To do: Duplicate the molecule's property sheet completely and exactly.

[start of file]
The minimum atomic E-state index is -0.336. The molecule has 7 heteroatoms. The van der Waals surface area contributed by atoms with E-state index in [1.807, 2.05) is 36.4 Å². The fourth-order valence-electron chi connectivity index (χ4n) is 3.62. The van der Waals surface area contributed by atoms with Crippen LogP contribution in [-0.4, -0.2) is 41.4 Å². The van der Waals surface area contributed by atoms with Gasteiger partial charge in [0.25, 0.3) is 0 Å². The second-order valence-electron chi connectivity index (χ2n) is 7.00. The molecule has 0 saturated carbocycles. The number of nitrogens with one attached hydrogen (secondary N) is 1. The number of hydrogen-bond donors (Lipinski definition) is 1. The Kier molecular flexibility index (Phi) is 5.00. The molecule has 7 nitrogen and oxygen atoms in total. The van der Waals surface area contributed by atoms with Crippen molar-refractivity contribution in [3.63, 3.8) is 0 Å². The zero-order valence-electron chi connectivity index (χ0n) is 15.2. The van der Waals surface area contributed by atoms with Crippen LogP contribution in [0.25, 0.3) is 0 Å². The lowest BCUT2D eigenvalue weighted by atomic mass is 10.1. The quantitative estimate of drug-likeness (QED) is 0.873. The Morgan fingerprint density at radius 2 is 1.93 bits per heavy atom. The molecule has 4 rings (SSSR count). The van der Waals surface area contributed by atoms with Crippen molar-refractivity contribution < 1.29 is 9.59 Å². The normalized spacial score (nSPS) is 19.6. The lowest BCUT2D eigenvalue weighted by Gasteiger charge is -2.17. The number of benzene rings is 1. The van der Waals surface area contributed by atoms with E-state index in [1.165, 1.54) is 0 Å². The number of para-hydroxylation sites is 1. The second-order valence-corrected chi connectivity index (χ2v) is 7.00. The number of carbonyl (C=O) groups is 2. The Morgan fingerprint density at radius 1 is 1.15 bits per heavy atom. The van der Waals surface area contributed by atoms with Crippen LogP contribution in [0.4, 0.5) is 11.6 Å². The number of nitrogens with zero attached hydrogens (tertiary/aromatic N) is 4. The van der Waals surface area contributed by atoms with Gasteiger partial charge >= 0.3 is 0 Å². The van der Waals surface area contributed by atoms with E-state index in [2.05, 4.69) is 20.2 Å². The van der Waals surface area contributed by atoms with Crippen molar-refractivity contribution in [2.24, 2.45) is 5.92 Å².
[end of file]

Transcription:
The minimum atomic E-state index is -0.336. The molecule has 7 heteroatoms. The van der Waals surface area contributed by atoms with E-state index in [1.807, 2.05) is 36.4 Å². The fourth-order valence-electron chi connectivity index (χ4n) is 3.62. The van der Waals surface area contributed by atoms with Crippen LogP contribution in [-0.4, -0.2) is 41.4 Å². The van der Waals surface area contributed by atoms with Gasteiger partial charge in [0.25, 0.3) is 0 Å². The second-order valence-electron chi connectivity index (χ2n) is 7.00. The molecule has 0 saturated carbocycles. The number of nitrogens with one attached hydrogen (secondary N) is 1. The number of hydrogen-bond donors (Lipinski definition) is 1. The Kier molecular flexibility index (Phi) is 5.00. The molecule has 7 nitrogen and oxygen atoms in total. The van der Waals surface area contributed by atoms with Crippen molar-refractivity contribution in [3.63, 3.8) is 0 Å². The zero-order valence-electron chi connectivity index (χ0n) is 15.2. The van der Waals surface area contributed by atoms with Crippen LogP contribution in [0.25, 0.3) is 0 Å². The lowest BCUT2D eigenvalue weighted by atomic mass is 10.1. The quantitative estimate of drug-likeness (QED) is 0.873. The Morgan fingerprint density at radius 2 is 1.93 bits per heavy atom. The molecule has 4 rings (SSSR count). The van der Waals surface area contributed by atoms with Crippen molar-refractivity contribution < 1.29 is 9.59 Å². The normalized spacial score (nSPS) is 19.6. The lowest BCUT2D eigenvalue weighted by Gasteiger charge is -2.17. The number of benzene rings is 1. The van der Waals surface area contributed by atoms with E-state index in [1.165, 1.54) is 0 Å². The number of para-hydroxylation sites is 1. The second-order valence-corrected chi connectivity index (χ2v) is 7.00. The number of carbonyl (C=O) groups is 2. The Morgan fingerprint density at radius 1 is 1.15 bits per heavy atom. The van der Waals surface area contributed by atoms with Crippen LogP contribution in [0.4, 0.5) is 11.6 Å². The number of nitrogens with zero attached hydrogens (tertiary/aromatic N) is 4. The van der Waals surface area contributed by atoms with Gasteiger partial charge >= 0.3 is 0 Å². The van der Waals surface area contributed by atoms with E-state index in [2.05, 4.69) is 20.2 Å². The van der Waals surface area contributed by atoms with Crippen molar-refractivity contribution in [2.24, 2.45) is 5.92 Å².